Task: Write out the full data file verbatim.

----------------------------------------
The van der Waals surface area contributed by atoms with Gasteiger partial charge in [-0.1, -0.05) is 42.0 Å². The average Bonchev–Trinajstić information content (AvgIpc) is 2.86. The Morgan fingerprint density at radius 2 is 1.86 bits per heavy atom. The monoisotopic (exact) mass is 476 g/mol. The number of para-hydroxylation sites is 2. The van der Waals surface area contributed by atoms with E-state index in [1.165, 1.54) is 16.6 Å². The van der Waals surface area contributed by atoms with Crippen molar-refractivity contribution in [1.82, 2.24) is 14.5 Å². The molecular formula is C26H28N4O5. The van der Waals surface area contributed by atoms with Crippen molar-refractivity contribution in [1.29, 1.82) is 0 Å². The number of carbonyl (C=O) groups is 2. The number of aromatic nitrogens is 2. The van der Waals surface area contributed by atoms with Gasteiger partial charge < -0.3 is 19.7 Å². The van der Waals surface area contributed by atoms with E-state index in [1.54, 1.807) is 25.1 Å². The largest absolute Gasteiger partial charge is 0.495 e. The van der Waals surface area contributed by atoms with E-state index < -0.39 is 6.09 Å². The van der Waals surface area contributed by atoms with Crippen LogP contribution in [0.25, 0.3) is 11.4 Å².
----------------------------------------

The van der Waals surface area contributed by atoms with Gasteiger partial charge in [-0.1, -0.05) is 42.0 Å². The average Bonchev–Trinajstić information content (AvgIpc) is 2.86. The Morgan fingerprint density at radius 2 is 1.86 bits per heavy atom. The monoisotopic (exact) mass is 476 g/mol. The number of para-hydroxylation sites is 2. The van der Waals surface area contributed by atoms with E-state index in [1.165, 1.54) is 16.6 Å². The van der Waals surface area contributed by atoms with Crippen molar-refractivity contribution in [1.82, 2.24) is 14.5 Å². The molecular formula is C26H28N4O5. The van der Waals surface area contributed by atoms with Crippen molar-refractivity contribution in [1.29, 1.82) is 0 Å². The number of carbonyl (C=O) groups is 2. The number of aromatic nitrogens is 2. The van der Waals surface area contributed by atoms with Gasteiger partial charge < -0.3 is 19.7 Å². The van der Waals surface area contributed by atoms with E-state index in [1.54, 1.807) is 25.1 Å². The largest absolute Gasteiger partial charge is 0.495 e. The van der Waals surface area contributed by atoms with E-state index < -0.39 is 6.09 Å². The van der Waals surface area contributed by atoms with Crippen LogP contribution in [0.25, 0.3) is 11.4 Å².